This weekend, Meg and I headed out to the Finger Lakes for a biking day trip to New York State's only national forest: Finger Lakes National Forest. In this post, you'll find out about:
As a bonus, I'll also drop a couple of recommendations for a coffee shop and taproom we enjoyed in Ithaca.
Our journey started early Saturday morning in Central NY. We got up (sort of) early, loaded up the bikes, and headed down to Ithaca for breakfast and coffee. Our ride mostly took us down NY-13 through Cortland, and was almost as lumpy as Vermont. But with fewer cute farm stands and maple creamies.
Our first stop brought us to Ithaca Coffee Company for coffee and breakfast sandwiches. My latte was good, though $1.25 is an obscenely steep markup for soy milk in a 12oz drink, and Meg's Kyoto-style cold brew was excellent. The sandwiches didn't disappoint either, even though Meg's took a bold stance on combining cream cheese, egg, and bacon on a single sandwich. Since I haven't found a good source for coffee beans in CNY yet other than Wegmans, I took the opportunity to pick up a couple of single origin coffees as well, which I can now report are as excellent as I'd hoped. Though it is unusual that Ithaca Coffee Company doesn't seem to stamp a roast date on their bags of coffee (or boxes, because for some reason all coffee from them comes in a bag within a box?). For what it's worth, mine tastes fresh, but the lack of a roast date sows doubt in my mind about what ICC is hiding.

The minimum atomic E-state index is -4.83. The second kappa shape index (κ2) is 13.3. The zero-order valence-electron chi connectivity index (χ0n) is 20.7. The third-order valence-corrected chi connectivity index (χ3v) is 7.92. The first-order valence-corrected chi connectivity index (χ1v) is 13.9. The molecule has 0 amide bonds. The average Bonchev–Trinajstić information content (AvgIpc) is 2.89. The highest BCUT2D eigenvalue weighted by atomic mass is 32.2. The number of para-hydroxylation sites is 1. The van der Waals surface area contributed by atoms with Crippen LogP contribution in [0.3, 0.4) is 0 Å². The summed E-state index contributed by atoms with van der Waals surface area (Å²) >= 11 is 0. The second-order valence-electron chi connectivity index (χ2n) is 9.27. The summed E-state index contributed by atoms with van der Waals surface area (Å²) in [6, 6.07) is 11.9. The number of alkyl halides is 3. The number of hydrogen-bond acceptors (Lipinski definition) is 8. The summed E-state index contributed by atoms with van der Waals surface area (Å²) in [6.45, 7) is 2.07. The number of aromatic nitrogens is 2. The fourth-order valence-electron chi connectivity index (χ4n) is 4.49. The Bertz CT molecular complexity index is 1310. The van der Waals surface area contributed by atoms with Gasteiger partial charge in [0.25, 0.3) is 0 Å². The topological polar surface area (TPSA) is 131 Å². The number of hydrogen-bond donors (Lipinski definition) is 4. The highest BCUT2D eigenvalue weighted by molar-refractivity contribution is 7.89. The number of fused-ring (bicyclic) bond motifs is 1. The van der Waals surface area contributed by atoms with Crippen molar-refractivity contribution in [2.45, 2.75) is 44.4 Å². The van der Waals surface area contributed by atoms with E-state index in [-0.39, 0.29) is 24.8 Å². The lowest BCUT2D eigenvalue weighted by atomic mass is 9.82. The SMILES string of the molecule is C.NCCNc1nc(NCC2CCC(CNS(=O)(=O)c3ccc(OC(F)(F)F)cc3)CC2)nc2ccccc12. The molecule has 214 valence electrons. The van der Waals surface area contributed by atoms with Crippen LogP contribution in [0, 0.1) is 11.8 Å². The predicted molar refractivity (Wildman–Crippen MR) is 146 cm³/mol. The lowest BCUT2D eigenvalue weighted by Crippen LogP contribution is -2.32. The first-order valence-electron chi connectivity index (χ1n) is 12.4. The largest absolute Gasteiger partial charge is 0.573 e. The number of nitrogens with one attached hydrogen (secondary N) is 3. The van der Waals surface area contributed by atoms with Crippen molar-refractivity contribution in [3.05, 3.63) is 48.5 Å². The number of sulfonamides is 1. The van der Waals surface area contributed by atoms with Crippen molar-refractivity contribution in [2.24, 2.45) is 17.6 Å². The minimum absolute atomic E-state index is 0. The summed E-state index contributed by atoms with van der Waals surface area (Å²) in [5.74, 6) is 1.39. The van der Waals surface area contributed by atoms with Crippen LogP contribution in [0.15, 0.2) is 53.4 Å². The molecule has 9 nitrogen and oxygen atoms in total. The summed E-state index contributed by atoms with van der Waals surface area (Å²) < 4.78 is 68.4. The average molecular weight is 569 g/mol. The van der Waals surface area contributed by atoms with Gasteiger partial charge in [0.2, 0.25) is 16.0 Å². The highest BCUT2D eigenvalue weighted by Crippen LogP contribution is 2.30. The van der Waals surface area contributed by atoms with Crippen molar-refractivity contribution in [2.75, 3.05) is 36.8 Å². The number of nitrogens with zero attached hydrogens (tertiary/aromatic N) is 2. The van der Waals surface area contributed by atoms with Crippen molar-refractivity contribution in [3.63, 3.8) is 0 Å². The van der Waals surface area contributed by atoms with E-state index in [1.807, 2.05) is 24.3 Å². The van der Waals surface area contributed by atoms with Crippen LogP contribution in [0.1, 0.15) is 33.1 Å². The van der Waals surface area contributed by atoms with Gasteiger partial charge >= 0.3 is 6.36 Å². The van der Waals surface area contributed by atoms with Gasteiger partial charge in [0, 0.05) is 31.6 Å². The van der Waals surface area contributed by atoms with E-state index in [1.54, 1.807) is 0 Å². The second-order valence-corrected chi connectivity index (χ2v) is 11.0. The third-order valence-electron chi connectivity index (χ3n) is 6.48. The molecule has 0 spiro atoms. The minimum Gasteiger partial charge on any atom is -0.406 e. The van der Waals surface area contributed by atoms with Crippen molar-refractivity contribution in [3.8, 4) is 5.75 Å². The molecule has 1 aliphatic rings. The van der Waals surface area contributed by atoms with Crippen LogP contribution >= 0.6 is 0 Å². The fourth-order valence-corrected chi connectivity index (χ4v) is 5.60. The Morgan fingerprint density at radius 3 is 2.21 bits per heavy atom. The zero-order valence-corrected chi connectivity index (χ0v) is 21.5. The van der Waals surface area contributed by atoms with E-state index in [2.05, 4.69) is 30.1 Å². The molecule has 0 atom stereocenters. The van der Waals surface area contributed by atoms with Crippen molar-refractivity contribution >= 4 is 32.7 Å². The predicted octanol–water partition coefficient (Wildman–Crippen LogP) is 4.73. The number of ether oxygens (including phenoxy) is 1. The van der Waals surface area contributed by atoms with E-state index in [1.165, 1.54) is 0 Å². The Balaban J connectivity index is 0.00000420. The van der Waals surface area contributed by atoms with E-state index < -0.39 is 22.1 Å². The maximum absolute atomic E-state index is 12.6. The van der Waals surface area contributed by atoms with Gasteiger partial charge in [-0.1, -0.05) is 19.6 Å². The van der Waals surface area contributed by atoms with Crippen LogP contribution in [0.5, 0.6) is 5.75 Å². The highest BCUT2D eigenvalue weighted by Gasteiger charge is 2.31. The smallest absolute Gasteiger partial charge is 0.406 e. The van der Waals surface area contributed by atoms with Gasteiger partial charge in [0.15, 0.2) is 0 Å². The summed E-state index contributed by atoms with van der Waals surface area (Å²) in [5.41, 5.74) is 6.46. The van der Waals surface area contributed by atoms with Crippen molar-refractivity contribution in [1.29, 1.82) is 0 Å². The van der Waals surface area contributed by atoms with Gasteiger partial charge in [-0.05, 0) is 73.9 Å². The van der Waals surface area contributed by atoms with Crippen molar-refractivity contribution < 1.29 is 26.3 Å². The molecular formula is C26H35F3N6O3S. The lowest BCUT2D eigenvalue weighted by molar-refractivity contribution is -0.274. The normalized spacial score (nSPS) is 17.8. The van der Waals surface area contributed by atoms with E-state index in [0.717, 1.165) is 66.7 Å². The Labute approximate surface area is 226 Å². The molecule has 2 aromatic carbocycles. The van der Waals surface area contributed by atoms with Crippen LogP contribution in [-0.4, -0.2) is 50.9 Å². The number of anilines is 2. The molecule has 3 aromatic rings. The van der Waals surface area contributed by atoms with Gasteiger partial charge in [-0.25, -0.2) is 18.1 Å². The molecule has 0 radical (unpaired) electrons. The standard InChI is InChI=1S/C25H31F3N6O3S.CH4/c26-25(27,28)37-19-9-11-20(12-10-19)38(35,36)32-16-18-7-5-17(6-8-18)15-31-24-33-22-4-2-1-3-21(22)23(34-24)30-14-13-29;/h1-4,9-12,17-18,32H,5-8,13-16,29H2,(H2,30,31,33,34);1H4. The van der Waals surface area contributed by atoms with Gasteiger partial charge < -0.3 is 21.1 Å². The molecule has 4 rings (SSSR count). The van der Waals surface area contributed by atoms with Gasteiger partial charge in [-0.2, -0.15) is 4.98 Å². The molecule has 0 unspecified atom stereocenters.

After breakfast, it was a short drive from Ithaca to Finger Lakes National Forest, where we parked near Blueberry Patch Campground. We loaded up the bikes with some minimal supplies for the ride (with pannier space for Finger Lakes wine, or course) and started the ride on some well packed dirt roads over gradual, rolling hills. The first few miles whizzed by, though taking pictures was a little difficult since there are a LOT of bugs in the Finger Lakes, and they swarm you the minute that you stop your bike. But the weather was a very comfy 65-70 degrees, there was a mild breeze in the air, and the views, when we weren't surrounded by forest, were spectacular.
We eventually reached a steep-ish hill up a paved road, which fortunately wasn't very busy, which led us to yet another pleasant dirt road ride. Which ended in a dead end, which actually evolved into an ungroomed, unmaintained, dirt horse trail. There were some large rocks and roots, some mud, some weeds in our way, and some steep hills, but overall the terrain was good enough to ride on 95% of the time.